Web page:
# Uncertainty from linear fit on additional data

Let's say I have 5 known data points with coordinates

$X$ : Area under curve

$Y$ : Activity

The 5 points have individual error ($\Delta X_{i}$,$\Delta Y_{i}$) on both $X$ and $Y$ and I know that the best fit of these 5 points is a linear fit.

After plotting my 5 original points, I have another one that I only know the Area under curve and not the activity. With the fit equation of my 5 original points, I can associate an Activity to my 6th point. Is there a way to provide a uncertainty to my 6th point ? I have some ideas about Max/Min slopes but I don't know if it's the best way in this situation... And I have to use only Excel at the request of someone.

Thank you !!

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In order for us to answer this question correctly, could you please explain how you perform your line fitting? And if you do that with default Excel tool, how do you get errors $\Delta X_i$? – Dmitry Laptev Dec 4 '12 at 16:11

UPD. What is written below works if you estimate a line with least-squares estimation for regression model $Y = aX + b$ (that is the default in Excel). If you use different model and/or method to minimize errors both in $X$ and $Y$ - the answer is not correct.

What is a general procedure in this case is to write your model like this:

$Y = aX + b + \epsilon$

Where $a$ and $b$ are the coefficients you obtain by training your model, and $\epsilon$ is a noise. Usually it is assumed to be zero-mean and depending on unknown parameter $\sigma$. If you build your linear approximation with standart tools, it probably assumes that the noise is Gaussian $\epsilon$ ~ $N(0, \sigma)$.

So what you can do is to evaluate estimation for parameter

$\hat{\sigma^2} = \frac{1}{N}\sum_{i=1}^N(Y_i - \hat{Y_i})$

Where $N$ - number of your points, and $\hat{Y_i} = aX_i + b$ - your prediction.

If you do that, you can get confidence intervals as quantiles of $N(0, \sigma)$. For example, 95% confidence interval is approximately $[\hat{Y}_{new} - 1.96*\sigma; \hat{Y}_{new} + 1.96*\sigma]$.

You can do that with Excel.

More on mean squared error minimisation and linear regression is online.

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This answer seems to miss a crucial aspect of the question, which is the error in $X$: this makes a difference. It also gives incorrect formulas for the prediction interval that is requested: such an interval must account for the error of estimation of $a$ and $b$ as well as the error in $Y$. With just five points in the dataset, it is likely the prediction interval (in the regression setting you discuss) will be much wider than what your confidence interval formula gives, so this is not just a pedantic distinction, but of practical importance. – whuber Dec 4 '12 at 15:56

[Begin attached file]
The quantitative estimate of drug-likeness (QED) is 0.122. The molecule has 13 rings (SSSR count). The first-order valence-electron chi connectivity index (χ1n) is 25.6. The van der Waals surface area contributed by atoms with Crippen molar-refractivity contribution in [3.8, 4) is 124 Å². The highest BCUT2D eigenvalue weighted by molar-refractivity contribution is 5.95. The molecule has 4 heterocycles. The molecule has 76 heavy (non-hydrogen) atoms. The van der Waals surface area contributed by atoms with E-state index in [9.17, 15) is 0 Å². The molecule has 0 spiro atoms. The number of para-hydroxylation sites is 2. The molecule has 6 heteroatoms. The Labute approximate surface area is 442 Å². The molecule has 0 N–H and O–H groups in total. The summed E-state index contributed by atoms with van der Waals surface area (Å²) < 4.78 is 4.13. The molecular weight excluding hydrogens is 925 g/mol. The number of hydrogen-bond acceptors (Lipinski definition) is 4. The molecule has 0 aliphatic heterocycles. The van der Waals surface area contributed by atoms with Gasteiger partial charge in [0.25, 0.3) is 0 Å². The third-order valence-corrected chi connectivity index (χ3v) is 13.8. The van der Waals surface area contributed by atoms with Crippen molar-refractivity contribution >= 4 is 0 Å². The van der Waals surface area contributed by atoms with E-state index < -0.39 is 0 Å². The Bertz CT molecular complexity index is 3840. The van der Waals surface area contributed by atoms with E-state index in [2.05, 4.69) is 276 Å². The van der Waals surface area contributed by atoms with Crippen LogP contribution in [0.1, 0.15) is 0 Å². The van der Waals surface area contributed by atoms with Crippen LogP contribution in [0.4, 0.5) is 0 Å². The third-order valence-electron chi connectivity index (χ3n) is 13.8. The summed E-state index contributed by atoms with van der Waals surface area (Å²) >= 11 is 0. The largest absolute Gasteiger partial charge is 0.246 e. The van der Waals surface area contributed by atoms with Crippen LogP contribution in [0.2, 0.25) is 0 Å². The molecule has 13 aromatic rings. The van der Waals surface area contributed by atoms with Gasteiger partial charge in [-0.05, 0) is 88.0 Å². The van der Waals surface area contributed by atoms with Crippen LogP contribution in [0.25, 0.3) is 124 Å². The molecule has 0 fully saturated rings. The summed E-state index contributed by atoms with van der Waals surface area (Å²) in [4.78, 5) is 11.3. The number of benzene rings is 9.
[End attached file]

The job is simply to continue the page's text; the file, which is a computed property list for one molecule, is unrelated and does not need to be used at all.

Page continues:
@whuber Yes, that's true. In this case we could use multivariate Gaussian noise, for example. But as I know Excel regression build it based on just errors for $Y$, so this would not be correct. Additionally, as for prediction we are given an exact point $X_{new}$ we could project this multivariate gaussian into one dimension $Y$. And that would give as a solution like in the answer. – Dmitry Laptev Dec 4 '12 at 16:08
I appreciate the Excel restriction, but that just means you have to program the formulas yourself rather than using the Regression add-in. Even when $X_{new}$ is known exactly, you still must account for the estimation error in $\hat{a}$ and $\hat{b}$: please review questions on our site related to prediction intervals. – whuber Dec 4 '12 at 16:11
Thank you Dmitry and Whuber for you quick answers. I found this topic stats.stackexchange.com/questions/33433/… and the last equation on gung's answer seems to answer my question. But I'm not sure about the $s^{2}_{error}$. Would it be $\sqrt{\frac{1}{N}\sum _{i=1}^{N}(Y_{i}-\hat{Y_{i}})^{2}}$? – Sicnarf Dec 4 '12 at 17:00
That's on the right track--but note it does not handle the errors in the $X_i$. Your formula for $s_2$ is not quite right: change the denominator from $N$ to $N-p$ where $p$ is the number of linearly independent explanatory variables (including the constant term). In your case, with one explanatory variable and possibly one constant, $p=2$ if you are estimating both a slope and intercept and otherwise $p=1$. Because your $N$ (equal to $5$) is so small, these adjustments are important. – whuber Dec 4 '12 at 18:26